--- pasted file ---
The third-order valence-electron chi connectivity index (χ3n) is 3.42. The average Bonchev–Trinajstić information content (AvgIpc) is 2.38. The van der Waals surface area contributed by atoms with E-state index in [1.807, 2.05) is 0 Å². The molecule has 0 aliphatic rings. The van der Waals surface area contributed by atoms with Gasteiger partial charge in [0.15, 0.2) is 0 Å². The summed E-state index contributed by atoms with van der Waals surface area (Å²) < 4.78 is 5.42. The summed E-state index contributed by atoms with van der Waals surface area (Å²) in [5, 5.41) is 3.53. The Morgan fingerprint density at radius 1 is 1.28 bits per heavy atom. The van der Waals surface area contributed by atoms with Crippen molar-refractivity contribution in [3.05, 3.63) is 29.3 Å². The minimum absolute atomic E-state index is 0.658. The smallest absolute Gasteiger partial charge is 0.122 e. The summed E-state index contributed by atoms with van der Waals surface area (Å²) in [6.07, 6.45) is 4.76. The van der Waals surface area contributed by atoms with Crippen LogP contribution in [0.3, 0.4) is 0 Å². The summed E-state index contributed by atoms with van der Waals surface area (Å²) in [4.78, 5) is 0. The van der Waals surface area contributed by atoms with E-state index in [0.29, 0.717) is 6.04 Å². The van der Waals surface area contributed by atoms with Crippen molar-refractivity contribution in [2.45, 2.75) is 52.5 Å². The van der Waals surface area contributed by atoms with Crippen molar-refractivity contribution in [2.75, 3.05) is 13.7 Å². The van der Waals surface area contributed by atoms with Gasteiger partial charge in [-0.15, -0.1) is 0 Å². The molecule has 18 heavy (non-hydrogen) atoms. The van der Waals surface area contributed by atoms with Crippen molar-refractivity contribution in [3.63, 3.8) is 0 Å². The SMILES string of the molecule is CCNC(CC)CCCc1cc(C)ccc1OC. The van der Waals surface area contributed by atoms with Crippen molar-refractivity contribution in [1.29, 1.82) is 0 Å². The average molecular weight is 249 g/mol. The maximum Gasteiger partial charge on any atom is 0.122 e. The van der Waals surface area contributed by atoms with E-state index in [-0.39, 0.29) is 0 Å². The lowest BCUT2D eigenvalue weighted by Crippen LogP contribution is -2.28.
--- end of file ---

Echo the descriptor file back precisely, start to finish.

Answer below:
The third-order valence-electron chi connectivity index (χ3n) is 3.42. The average Bonchev–Trinajstić information content (AvgIpc) is 2.38. The van der Waals surface area contributed by atoms with E-state index in [1.807, 2.05) is 0 Å². The molecule has 0 aliphatic rings. The van der Waals surface area contributed by atoms with Gasteiger partial charge in [0.15, 0.2) is 0 Å². The summed E-state index contributed by atoms with van der Waals surface area (Å²) < 4.78 is 5.42. The summed E-state index contributed by atoms with van der Waals surface area (Å²) in [5, 5.41) is 3.53. The Morgan fingerprint density at radius 1 is 1.28 bits per heavy atom. The van der Waals surface area contributed by atoms with Crippen molar-refractivity contribution in [3.05, 3.63) is 29.3 Å². The minimum absolute atomic E-state index is 0.658. The smallest absolute Gasteiger partial charge is 0.122 e. The summed E-state index contributed by atoms with van der Waals surface area (Å²) in [6.07, 6.45) is 4.76. The van der Waals surface area contributed by atoms with Crippen LogP contribution in [0.3, 0.4) is 0 Å². The summed E-state index contributed by atoms with van der Waals surface area (Å²) in [4.78, 5) is 0. The van der Waals surface area contributed by atoms with E-state index in [0.29, 0.717) is 6.04 Å². The van der Waals surface area contributed by atoms with Crippen molar-refractivity contribution in [2.45, 2.75) is 52.5 Å². The van der Waals surface area contributed by atoms with Crippen molar-refractivity contribution in [2.75, 3.05) is 13.7 Å². The van der Waals surface area contributed by atoms with Gasteiger partial charge in [-0.15, -0.1) is 0 Å². The molecule has 18 heavy (non-hydrogen) atoms. The van der Waals surface area contributed by atoms with Crippen molar-refractivity contribution in [3.63, 3.8) is 0 Å². The SMILES string of the molecule is CCNC(CC)CCCc1cc(C)ccc1OC. The van der Waals surface area contributed by atoms with Crippen molar-refractivity contribution in [1.29, 1.82) is 0 Å². The average molecular weight is 249 g/mol. The maximum Gasteiger partial charge on any atom is 0.122 e. The van der Waals surface area contributed by atoms with E-state index in [-0.39, 0.29) is 0 Å². The lowest BCUT2D eigenvalue weighted by Crippen LogP contribution is -2.28.